Where are you most looking forward to travelling to when borders open again? 

Back to New Zealand for sure. Spending time with my family and making sure that my daughter maintains a strong connection with Aotearoa and it’s culture is very important to me. One particular spot we spend our time is on the east coast of the South Island about 45 mins north of Dunedin). My father lives in a place called the Moeraki (famous for the Moeraki Boulders & a restaurant called Fleur’s Place), it has a permanent population of 55 residents, a wonderful long stretching beach in a protect bay and has a colony of yellow eyed penguins, masses of fur seals and bird life a plenty. It is the absolute essence of ‘chilled’ and is a sure recharge of batteries  for anyone who spends some time hanging out in this little village.

Whose brain would you most like to pick and why? (Can be someone in the industry, someone famous, anyone!)

Barack Obama. I’d love to chat to him about a whole host of things. How he maintained his work life balance in what would have been one of the most demanding jobs in the world. Tips for handling politics and difficult situations. His process for prioritising and planning. How he maintained his sense of being grounded during his two terms in office and lastly I’d love to know some of the top secret, classified information (dreams are free…)

What was your most memorable travel experience?

There’s been a few, but if I had to choose one it would be Santiago de Cuba. This town on the southeastern coast of Cuba, on the caribbean sea was even more of a step back in time than Havana. I have one particular memory of our time here we went out for dinner to a restaurant that had this amazing huge tree in the middle of it, after eating and drinking our way through the menu we went for a walk, got lost and stumbled across a live cuban band performing in one of the town squares, we danced and drank until the wee hours of the morning and made some great friendships.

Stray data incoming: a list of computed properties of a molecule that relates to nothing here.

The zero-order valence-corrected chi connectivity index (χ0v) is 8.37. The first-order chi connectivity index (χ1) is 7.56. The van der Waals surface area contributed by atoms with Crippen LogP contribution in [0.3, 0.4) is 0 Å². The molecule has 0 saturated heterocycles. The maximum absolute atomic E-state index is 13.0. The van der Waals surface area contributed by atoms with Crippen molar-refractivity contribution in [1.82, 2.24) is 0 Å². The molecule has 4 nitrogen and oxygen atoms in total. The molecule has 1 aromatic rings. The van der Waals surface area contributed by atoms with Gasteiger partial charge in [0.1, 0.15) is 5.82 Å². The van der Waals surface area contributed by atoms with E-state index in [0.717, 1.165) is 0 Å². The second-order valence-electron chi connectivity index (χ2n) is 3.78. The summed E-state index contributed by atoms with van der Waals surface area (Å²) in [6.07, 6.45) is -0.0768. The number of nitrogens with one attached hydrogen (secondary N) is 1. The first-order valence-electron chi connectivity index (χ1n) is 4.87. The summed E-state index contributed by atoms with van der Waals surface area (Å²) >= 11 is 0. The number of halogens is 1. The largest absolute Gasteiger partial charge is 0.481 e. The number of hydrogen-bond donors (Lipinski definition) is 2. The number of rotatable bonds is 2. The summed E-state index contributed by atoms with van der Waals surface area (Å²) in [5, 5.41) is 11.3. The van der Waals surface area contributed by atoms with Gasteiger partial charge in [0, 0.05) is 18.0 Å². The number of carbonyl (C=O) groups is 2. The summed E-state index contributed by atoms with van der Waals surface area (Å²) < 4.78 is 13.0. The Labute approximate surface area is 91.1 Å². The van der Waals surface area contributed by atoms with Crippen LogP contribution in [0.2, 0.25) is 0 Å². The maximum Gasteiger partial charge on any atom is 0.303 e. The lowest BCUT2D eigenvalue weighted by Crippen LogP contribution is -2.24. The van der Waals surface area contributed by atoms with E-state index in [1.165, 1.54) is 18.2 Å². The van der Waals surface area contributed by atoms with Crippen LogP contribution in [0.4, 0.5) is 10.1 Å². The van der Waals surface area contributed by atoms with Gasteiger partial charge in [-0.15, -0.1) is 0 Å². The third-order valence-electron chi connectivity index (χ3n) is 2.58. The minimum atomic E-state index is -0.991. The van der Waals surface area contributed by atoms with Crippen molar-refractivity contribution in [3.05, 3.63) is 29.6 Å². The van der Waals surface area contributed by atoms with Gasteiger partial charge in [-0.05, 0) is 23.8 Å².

What has been your greatest professional achievement?

The inception and launch of Discover Melbourne would be my greatest professional achievement to date. I had some great support through my business partners for guidance and some of their resources at my disposal, but ultimately it was pretty much a solo effort. Having not previously managed a project of this magnitude it was one of the toughest and most rewarding challenges to date. Designing, building and fitting out the space on a startup budget was a challenge in itself, paired with concurrently implementing the operational side of things for the business – recruitment, industry partnerships, systems & processes was massive – Let’s just say it certainly wasn’t a dull time in my life! 

Discover Melbourne has been hit pretty significantly by the bushfires and the coronavirus. What keeps you optimistic about the future of tourism?

What keeps me optimistic?..My passion and belief of the importance of tourism. No matter what happens tourism will still be there in some shape or form, it has too! It’s human nature to need some time off or to get away. A holiday, a short escape, an overnight visit or a weekend break. A camping trip or a day excursion, even an afternoon visit to a neighbouring region all still require tourism to be alive and kicking! International tourism will eventually return, slowly but surely. I am in no doubt that the landscape will be different but I am sure of one thing – there needs to be the services, infrastructure and most importantly the people there when it comes back. The people are really what makes our industry and yes we’ve been battered, yes it’s been tough but we will live to fight another day!